NOTE: Make sure you read the first three posts (in order!) before tackling the rest, or it could be confusing: Post 1 is Designing the future, Post 2 is Setting up the problem, and Post 3 is Estimating basic requirements.

Google
 
Web peakoildesign.blogspot.com

Monday, October 16, 2006

Breaking down energy needs: Insulation (Part 2)

In the last post we discussed the common industry insulation measure known as the R-value. Focusing solely on a material’s R-value can be a major mistake, however.

First, R-values are determined under very specific laboratory conditions: in a warm, dry, wind-free environment. Of course, every home is subject to wind and precipitation, and even protected layers of insulation will be affected by weather. Fiberglass insulation loses nearly all of its thermal properties when wet, and allows air to flow through it easily even when dry.

In order to properly insulate your house, you need to seal your home against moisture and wind. Some go so far as to recommend against fiber insulation altogether.

Vapor barriers should be placed on the warmest side of the insulation. This is obvious in either very hot or very cold climates, but in places where the temperature varies wildly throughout the year the placement isn’t always readily apparent. No matter what the case, you should never put moisture barriers on both sides of the insulation – that will prevent the moisture that forms (and it always will to some degree) from escaping. Trapped moisture can both ruin insulation and lead to mold growth.

Solid insulation has a lot of benefits over fiber insulation. In general, it prevents airflow and is more resistant to moisture. Spray-on insulation (such as polyurethane) is better than pre-formed sheets as it allows a complete seal, but petroleum-based insulation introduces several Peak Oil/environmental concerns. Someday your insulation will need replacement, and the old waste insulation will need to go somewhere. In addition, such materials won’t be available post-Peak Oil, and if you didn’t make accommodations for natural insulation you might lose valuable home thermal properties you counted on in your initial design.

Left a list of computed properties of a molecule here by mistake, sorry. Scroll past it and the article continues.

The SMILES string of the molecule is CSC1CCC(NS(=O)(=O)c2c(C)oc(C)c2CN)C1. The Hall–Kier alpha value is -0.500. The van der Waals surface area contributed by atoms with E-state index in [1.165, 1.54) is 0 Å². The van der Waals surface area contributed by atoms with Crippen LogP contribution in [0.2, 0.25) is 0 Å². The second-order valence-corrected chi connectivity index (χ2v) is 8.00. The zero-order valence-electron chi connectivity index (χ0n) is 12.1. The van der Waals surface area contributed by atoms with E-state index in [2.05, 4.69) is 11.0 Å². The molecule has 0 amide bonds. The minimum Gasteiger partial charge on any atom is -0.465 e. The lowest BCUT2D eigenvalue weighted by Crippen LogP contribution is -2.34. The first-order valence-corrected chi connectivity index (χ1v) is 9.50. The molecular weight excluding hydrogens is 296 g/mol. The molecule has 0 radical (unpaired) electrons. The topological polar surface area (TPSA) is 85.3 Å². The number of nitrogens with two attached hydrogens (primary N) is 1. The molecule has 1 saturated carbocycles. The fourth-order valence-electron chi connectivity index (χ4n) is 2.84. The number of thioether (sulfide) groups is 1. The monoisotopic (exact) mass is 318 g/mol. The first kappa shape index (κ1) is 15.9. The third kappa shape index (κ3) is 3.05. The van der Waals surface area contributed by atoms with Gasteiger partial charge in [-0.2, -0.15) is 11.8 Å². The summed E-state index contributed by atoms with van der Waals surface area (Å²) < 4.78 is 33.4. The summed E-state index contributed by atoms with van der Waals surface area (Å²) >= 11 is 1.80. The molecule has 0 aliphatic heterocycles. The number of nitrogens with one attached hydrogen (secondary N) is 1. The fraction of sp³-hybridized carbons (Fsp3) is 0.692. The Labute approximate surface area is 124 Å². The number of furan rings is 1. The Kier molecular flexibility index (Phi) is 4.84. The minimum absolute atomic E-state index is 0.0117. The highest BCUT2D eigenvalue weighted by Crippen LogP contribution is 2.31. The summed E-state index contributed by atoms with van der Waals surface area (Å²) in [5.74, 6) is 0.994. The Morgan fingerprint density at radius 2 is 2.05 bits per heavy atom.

Properly sealing your home is critical. This includes horizontal sealing between studs; sealing around outlets, windows, and doors; and sealing between the walls and vertical connections. Eliminate air gaps at all points (such as at the top of walls), as air has a much smaller R-value than insulation.

So great, your home is now fully insulated and sealed all around with an R-value of 70…and now you can’t breathe because you have no air exchange. You need ventilation, and that will be the focus of a future post.

References:
Monolithic Dome Institute
U.S. Department of Energy
Kansas State University
Ecobuild Network

0 Comments:

Post a Comment

Links to this post:

Create a Link

<< Home